11. Move entirely safe and uninfected messages to the outgoing queue
  12. Rebuild modified messages into the outgoing queue
  13. Delete original messages from incoming queue
  14. Trigger delivery of messages placed in outgoing queue
  15. Notify local postmaster, and message senders, of infections or dangerous attachments found
  16. If possible, disinfect original attachments and send them onto the original recipients with a note explaining what happened

Almost every aspect of the process above can be configured, from the maximum size of the batch of messages to scan on each iteration, to the e-mail address of the local postmaster.

To minimise any chance of message corruption, any messages that are found to be entirely clean and uninfected are moved directly between the two queues; no attempt is made to rebuild them from their constituent MIME entities. A message is only rebuilt from its MIME entities if an infection or dangerous filename was found, causing the replacement of the attachment with a text message.

To eliminate any chance of delivering a message containing an infection that failed to be disinfected, the disinfection process scans, then disinfects, then scans again. Only attachments that passed the virus scanner in the last scan are forwarded to the original recipient.

Spam Detection

Every incoming message is checked to see if it was sent by either an open mail relay, a known spam source, or was sent directly from a known dial-up line without passing through a proper mail server. This is all done using publicly available on-line databases, and therefore requires no maintenance by the administrator of this package. If, as a result of these checks, a message looks suspicious, it is marked by the addition of an extra header listing the databases where it was found. The message is then delivered as normal (after virus-checking, of course).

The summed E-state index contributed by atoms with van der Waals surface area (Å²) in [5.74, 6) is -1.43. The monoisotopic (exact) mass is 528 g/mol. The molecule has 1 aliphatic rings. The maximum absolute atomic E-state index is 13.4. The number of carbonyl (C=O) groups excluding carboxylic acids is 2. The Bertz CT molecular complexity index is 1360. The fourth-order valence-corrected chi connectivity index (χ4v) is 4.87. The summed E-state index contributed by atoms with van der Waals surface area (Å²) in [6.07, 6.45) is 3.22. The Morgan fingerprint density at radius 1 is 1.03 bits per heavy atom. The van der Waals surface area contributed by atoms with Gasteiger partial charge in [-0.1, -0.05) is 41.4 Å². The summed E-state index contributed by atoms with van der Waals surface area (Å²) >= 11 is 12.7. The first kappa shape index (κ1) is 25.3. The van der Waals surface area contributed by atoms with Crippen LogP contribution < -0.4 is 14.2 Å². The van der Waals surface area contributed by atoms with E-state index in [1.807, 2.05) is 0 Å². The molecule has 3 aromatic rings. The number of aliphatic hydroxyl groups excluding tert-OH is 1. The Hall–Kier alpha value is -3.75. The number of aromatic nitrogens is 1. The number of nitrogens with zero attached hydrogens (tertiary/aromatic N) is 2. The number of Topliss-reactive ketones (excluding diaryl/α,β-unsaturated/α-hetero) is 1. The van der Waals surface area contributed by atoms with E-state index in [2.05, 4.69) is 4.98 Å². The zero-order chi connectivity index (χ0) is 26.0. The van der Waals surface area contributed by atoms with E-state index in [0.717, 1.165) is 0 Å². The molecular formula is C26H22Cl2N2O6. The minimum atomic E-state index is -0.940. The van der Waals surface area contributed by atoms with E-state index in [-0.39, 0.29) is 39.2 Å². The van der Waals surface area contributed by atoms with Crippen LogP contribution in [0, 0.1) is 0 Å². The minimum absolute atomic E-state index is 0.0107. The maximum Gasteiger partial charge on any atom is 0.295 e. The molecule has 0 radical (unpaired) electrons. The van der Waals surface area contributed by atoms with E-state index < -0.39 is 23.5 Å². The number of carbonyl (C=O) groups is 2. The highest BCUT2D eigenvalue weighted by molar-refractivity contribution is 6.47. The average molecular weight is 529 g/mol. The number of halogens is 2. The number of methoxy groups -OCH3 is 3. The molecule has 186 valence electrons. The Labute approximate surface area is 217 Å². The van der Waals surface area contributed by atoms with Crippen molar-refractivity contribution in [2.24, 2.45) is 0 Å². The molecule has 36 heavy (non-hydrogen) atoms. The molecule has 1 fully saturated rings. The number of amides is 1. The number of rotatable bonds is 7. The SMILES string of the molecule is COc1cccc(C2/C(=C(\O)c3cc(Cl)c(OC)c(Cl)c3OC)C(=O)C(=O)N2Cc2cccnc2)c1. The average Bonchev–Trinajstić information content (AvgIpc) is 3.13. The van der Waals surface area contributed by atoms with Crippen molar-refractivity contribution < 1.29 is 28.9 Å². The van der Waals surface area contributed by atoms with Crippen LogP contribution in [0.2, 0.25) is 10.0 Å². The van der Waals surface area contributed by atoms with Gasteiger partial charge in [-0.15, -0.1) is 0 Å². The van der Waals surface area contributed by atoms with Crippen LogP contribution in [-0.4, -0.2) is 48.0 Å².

The SpamAssassin system is also supported as an optional extra, which if installed will greatly improve the ability to be able to identify spam. This is a very clever heuristics-based engine that identifies spam using a wide range of dozens of tests on both the headers and body of the message.

In the case of a regular correspondent whose mail server is marked as a source of spam, their address can be added to a "spam white list" of addresses or networks whose email will not be marked as spam.

This approach of marking but still delivering suspicious messages allows the end-user to take full control over their e-mail. Many e-mail packages and delivery agents, such as Eudora, Microsoft Outlook, pine or procmail, can be configured to check incoming mail against rules and save or even delete messages appropriately. Some users who are very anti-spam may choose to automatically delete any marked messages. However, most users configure their e-mail package to automatically save marked messages in an "Auto-Spam" folder.


Considerable lengths have been taken in the design of this software to ensure that there is no chance of e-mail messages being lost due to failure of any part of MailScanner or its supporting software packages. It is well appreciated that robustness and reliability are of great importance in the choice or use of any software system which handles e-mail.

As can be seen from the above order of operation, even if everything fails (e.g. due to complete failure of the virus scanner), simple plain-text messages will still propagate through the system and be delivered normally.

If at any time the process is interrupted (by, for example, MailScanner being killed or the entire computer crashing), no mail will be lost. The worst possibility is that there is a very small chance of a few messages being delivered twice, but this has not been reported in practice.

To avoid operating system resource leaks, MailScanner periodically kills and restarts itself. There have, in the past, been a few Perl modules which have managed to leak memory, and this simply avoids this ever causing problems by giving the operating system regular opportunities to clear up from the application.

There has never been any indication that this application does indeed leak resources, but it is a prudent design step which may improve the reliability of the program, and certainly does no harm.

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Julian Field